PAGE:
y = the y coordinate.

In the LMA equation above, y is the mean annual temperature (MAT). MAT is the value being calculated.

x = the x coordinate.

In the LMA equation above, x is the percent entire-margined woody dicot species in a given flora. [Percent entire-margined woody dicot species = (number of entire-margined woody dicot species ÷ total number of woody dicot species) × 100]

m = the slope of the line. Slope = (change in y) ÷ (change in x).

In the LMA equation above, this value is 0.306. A slope of 0.306 means that for every 0.306°C change in mean annual temperature (MAT or y), there is a 1% change in the percent of entire-margined woody dicot species in a flora (x). Also, temperature and percent entire-margined species are positively correlated, so as one increases, so does the other.

b = the y-intercept. In other words, when x = 0, what is y?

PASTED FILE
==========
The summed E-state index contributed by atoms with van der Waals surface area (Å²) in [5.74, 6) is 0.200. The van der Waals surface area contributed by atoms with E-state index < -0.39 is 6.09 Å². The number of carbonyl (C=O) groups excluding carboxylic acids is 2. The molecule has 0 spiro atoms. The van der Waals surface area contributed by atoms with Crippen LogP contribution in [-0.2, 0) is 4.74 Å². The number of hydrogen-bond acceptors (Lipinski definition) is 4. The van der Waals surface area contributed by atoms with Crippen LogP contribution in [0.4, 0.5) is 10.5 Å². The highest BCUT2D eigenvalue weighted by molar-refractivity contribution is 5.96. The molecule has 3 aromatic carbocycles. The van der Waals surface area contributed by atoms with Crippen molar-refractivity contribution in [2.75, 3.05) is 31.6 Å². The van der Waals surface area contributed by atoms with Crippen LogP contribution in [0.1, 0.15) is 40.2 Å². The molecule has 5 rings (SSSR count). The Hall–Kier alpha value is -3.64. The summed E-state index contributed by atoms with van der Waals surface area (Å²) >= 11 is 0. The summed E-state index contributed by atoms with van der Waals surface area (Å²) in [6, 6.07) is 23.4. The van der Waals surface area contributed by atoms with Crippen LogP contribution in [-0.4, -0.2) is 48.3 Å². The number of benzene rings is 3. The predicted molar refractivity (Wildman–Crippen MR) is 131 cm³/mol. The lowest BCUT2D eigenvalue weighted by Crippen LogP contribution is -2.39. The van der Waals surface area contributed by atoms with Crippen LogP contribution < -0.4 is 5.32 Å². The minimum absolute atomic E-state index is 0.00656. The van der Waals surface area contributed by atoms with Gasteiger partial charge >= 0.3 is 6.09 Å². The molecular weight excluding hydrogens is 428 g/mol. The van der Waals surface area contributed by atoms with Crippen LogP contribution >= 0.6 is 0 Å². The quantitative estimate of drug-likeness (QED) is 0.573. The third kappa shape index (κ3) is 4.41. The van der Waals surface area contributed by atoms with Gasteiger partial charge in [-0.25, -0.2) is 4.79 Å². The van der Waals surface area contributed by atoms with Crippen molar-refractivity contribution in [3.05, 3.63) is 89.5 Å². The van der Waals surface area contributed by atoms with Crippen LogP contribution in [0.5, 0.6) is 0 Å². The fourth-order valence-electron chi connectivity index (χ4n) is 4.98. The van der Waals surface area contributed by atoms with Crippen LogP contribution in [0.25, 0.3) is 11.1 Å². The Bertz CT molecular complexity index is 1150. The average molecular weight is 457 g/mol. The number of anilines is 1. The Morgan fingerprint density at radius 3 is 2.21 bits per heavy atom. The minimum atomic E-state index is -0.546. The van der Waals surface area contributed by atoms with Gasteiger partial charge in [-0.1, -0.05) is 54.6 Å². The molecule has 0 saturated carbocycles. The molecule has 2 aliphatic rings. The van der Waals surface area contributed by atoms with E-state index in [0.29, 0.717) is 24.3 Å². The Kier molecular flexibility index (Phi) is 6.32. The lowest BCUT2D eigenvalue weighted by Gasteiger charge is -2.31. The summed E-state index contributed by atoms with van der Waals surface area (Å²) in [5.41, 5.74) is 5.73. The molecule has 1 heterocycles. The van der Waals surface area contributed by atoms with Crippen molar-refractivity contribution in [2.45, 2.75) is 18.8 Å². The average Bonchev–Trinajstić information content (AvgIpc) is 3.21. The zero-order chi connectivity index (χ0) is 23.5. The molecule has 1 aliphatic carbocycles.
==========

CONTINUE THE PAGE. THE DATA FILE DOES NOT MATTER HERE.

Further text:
In the LMA equation above, this value is 1.141. Remember, x in this equation is percent entire-margined woody dicot species, so the y-intercept is the predicted MAT (1.141°C) when there are no entire-margined woody dicot species in a flora. (In the graph above, the y-intercept is on the right-hand side.)

Wing and Greenwood (1993) used their equation to estimate the MAT for several North American fossil leaf floras. In order to do this, all they needed to figure out was the percent of woody dicot species with entire-margined leaves in each flora. For example, in the Eocene Wind River flora from Wyoming, they calculated that 57% of woody dicot species had leaves with entire margins. Using their equation:

MAT = 0.306 × 57 + 1.141 = 18.6°C

In the Eocene Green River (Parachute Creek Member or Lake Uinta) flora of Colorado and Utah, they calculated that 46% of woody dicot species had leaves with entire margins. Again, using their equation: